Everyone insisted that the Bank of England (BoE) needed to say something following the financial turmoil that began on Friday and continued over the weekend. The BoE has now spoken. Sounds pretty dovish to me....
Actually, the Bank concludes with, "accordingly. The MPC will not hesitate to change interest rates by as much as needed to return inflation to the 2% target sustainably in the medium term, in line with in its remit." (emphasis added). This is not all that "dovish." The BoE is saying it will act aggressively through monetary policy, which markets generally want to hear.
This is an example of single-variable-in a-linear-equation thinking, which is the basis of contemporary monetarism. This hypothesis (in a discredited theory) is that the interest rate set by the central bank as the independent variable determines the inflation rate as dependent variable in a linear function. While it is not a directly linear relationship owing to "friction," monetary policy is assumed to work with some unforeseeable lag as it works through the system (the same assumption as sanctions).
Single-variable thinking when dealing with complex adaptive systems like socio-economic systems is a logical fallacy underlying a "dogwhistle" or "meme" cognitive-affective bias. Central banks use it to influence expectations. It is a fallacy since, as Keynes observed, many more causal variable as involved as well as shifting circumstances, some of which are unforeseeable owing to emergence in a complex adaptive system. The number of variable and their relationships are unknown (epistemological uncertainty) and the emergence cannot be known from the initial conditions (ontological uncertainty).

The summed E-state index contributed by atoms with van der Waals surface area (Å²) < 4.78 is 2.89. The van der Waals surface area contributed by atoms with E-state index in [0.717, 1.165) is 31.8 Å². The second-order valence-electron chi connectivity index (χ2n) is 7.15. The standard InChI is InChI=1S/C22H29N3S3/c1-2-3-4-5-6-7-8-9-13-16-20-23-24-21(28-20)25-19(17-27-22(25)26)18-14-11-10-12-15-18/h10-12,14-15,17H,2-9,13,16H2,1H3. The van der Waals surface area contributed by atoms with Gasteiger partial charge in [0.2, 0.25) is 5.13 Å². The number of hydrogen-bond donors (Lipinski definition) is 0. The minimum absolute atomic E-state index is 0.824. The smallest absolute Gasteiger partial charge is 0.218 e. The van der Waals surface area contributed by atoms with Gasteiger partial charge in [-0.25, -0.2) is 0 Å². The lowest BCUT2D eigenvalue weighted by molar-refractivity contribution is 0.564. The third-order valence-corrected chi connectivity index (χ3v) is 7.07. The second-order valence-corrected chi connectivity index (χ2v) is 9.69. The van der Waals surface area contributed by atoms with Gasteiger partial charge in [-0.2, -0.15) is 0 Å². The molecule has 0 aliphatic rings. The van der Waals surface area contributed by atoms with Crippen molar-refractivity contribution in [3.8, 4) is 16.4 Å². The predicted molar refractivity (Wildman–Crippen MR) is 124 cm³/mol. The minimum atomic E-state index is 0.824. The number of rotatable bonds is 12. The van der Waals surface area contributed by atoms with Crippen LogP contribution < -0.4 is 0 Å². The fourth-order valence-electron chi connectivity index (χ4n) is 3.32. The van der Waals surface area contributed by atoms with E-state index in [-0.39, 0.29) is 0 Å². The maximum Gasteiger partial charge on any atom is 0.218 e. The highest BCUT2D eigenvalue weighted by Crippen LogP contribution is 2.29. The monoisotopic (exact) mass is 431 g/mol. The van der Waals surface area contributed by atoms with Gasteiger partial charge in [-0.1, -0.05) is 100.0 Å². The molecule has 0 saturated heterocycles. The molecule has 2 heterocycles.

The question is whether central bankers know this is a just dogwhistle that will influence the market even though there is little substance to it, or they actually think it works as assumed.The Lens
The Bank of England Had to Say Something
Stephanie Kelton | Professor of Public Policy and Economics at Stony Brook University, formerly Democrats' chief economist on the staff of the U.S. Senate Budget Committee, and an economic adviser to the 2016 presidential campaign of Senator Bernie Sanders